Tuesday 13 January 2015

Necessary disputatiosity

Today Radio 4. At about 7:45 we heard from Zineb El Rhazoui, “a Charlie Hebdo columnist who was on holiday in her native Morocco when the attack happened and who has been part of putting together the latest issue.”

I was mildly interested in the background of  one of Charlie Hebdo’s contributors with such an ‘Arab-sounding’ moniker. Well it seems she Tweets about Sweden’s decision to recognise Palestine, and about this.  Israelis breaking out the popcorn to enjoy the spectacle of the “bombs falling on Gaza.” (or the iron dome preventing bombs falling on them)
The jury’s probably still out on that. 

In her interview she kept on mentioning a mysterious Michael Eagues, which (silly me with my cloth eared inability to adjust to the French accent) was her pronunciation of ‘my colleagues’.
Not so cloth-eared was my instinctive apprehension at the way she was trying to defend Charlie Edbo’s attitude to Islam.’ Attacking Islam is no different from attacking any other religion’ is what she was saying. “It’s our way of recognising that Islam is an ordinary religion, just like any other” 

Well, that’s not very encouraging to some of us.
Boycott Israel shirt on Charlie march

What was Angela Tilby on about on this morning’s Thought for the day?
She went into a considerable amount of detail with a graphic and heartfelt summary of the Dreyfus affair. But the message she drew from it, if I’m not mistaken was we must never demonise the ‘other’. My instinctive apprehension detected that in this instance she was not only talking about the Jews. In fact, not even talking about them. Please correct me if I’m being unnecessarily disputatious.

“That inclination to disputatiosity is how Jews are, thank Marduk. (and that verbal borderline sacrilege is also how they/we are; lightening the truly serious.)” from a comment on H/P of which more later. Sorry, must dash.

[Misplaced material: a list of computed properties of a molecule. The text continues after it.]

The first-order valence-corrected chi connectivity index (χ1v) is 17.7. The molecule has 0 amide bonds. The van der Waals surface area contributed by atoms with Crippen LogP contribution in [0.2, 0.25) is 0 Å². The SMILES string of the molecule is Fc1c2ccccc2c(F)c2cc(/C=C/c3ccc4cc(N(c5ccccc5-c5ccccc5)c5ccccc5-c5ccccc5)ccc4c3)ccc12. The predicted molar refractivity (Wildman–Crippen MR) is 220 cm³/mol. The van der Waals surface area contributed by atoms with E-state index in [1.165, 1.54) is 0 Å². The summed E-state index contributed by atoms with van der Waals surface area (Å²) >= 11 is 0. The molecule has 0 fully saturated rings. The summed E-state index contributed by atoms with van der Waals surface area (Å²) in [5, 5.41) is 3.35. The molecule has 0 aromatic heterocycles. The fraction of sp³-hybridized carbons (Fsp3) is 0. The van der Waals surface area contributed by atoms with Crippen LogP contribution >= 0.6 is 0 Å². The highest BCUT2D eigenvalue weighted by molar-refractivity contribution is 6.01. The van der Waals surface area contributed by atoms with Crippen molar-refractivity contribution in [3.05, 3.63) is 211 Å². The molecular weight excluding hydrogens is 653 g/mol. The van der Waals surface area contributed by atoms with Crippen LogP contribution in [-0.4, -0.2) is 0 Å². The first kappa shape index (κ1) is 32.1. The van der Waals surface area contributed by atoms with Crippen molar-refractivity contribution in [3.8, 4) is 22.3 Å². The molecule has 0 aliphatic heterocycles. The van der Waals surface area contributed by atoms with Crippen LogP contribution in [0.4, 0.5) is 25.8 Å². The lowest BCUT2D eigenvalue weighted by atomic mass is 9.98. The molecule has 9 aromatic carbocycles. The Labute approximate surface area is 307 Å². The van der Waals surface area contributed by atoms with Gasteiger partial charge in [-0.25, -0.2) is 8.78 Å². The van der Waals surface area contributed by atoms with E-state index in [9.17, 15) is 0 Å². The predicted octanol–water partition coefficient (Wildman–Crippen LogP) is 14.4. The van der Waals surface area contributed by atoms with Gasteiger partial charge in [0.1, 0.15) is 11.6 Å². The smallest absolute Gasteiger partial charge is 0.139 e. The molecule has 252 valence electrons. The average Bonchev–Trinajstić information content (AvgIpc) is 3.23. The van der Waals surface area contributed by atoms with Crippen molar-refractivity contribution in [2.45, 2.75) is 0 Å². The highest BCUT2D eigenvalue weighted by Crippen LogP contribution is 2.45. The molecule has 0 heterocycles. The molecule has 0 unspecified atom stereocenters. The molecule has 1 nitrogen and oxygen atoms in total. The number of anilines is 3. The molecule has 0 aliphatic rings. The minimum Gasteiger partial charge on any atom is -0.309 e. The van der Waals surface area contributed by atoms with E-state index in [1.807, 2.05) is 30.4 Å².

I had to go to the dentist. (all clear!) Now I’m back, and I can link to the item, which is now available here. It’s the last bit that is rather menacing. I’m sure the message is supposed to be ‘beware of Islmophobia’.  I wonder if Angela Tilby watched last night’s Panorama?

(I thought it was perceived opinion that Jews are not a race, but as a secular individual with no religious education or cultural connections, where has my disputatiosity come from? )


  1. In UK law Jewish people are counted as both a religion group and a race I believe.

    Well although the NT Ange follows is not a murderous tome it is packed full of "us and them" and othering! She must be battily blind not to see that. If she didn't want to get into othering, she should give up on the exclusive gang of believers and just become a normal Joanne like most people.

    1. If the people out to get you think you're a race, and there really is a genetic marker or two, the point is moot.

  2. Oh, for FFS, we're back to the "Muslims are the new Jews", we must not let the far Right hijack this tragedy, narrative? They do this on purpose. Agenda, what agenda?

  3. I'm sure you're right about this, Sue.

    Angela Tilby's generalising away from (historical) anti-Semitism towards an 'other' - "the face...that is most unfamiliar and that I most fear" - was surely meant as a switcheroo of sympathy away from the Jews and towards the Muslims.

    "But it is also the face that I most need" could well become an official BBC guideline.

  4. "...the shame of truth was simply unendurable. National pride and honour was at stake."

    We could easily apply these words to her and her type if you swapped "religious" for "national". The unpalatable truth is that not all religions are the same, that one religion at least treats the "other" with complete and utter - not to say frequently murderous - contempt. Another unpalatable truth is that mass immigration is destablising this country.

    But could she admit those truths? No, because it would cause her to query her pride in the superiority of her religious beliefs.

    As for this "other" nonsense... I don't think most people in this country have any fear of the odd Buddhist monk they see wondering around or Buddhist ideology with its odd absence (for a religion) of a God as such . Most people probably quite admire Buddhists, as peaceable thoughtful people. The unfamilar robes and physiognomy of a Thai Buddhist Monk causes me not the slightest bit of fear.

    But of course Ange with her religious pride knows better! We're all primitive tribesmen and women fearful of the Other, about one up from the stone age.


Note: only a member of this blog may post a comment.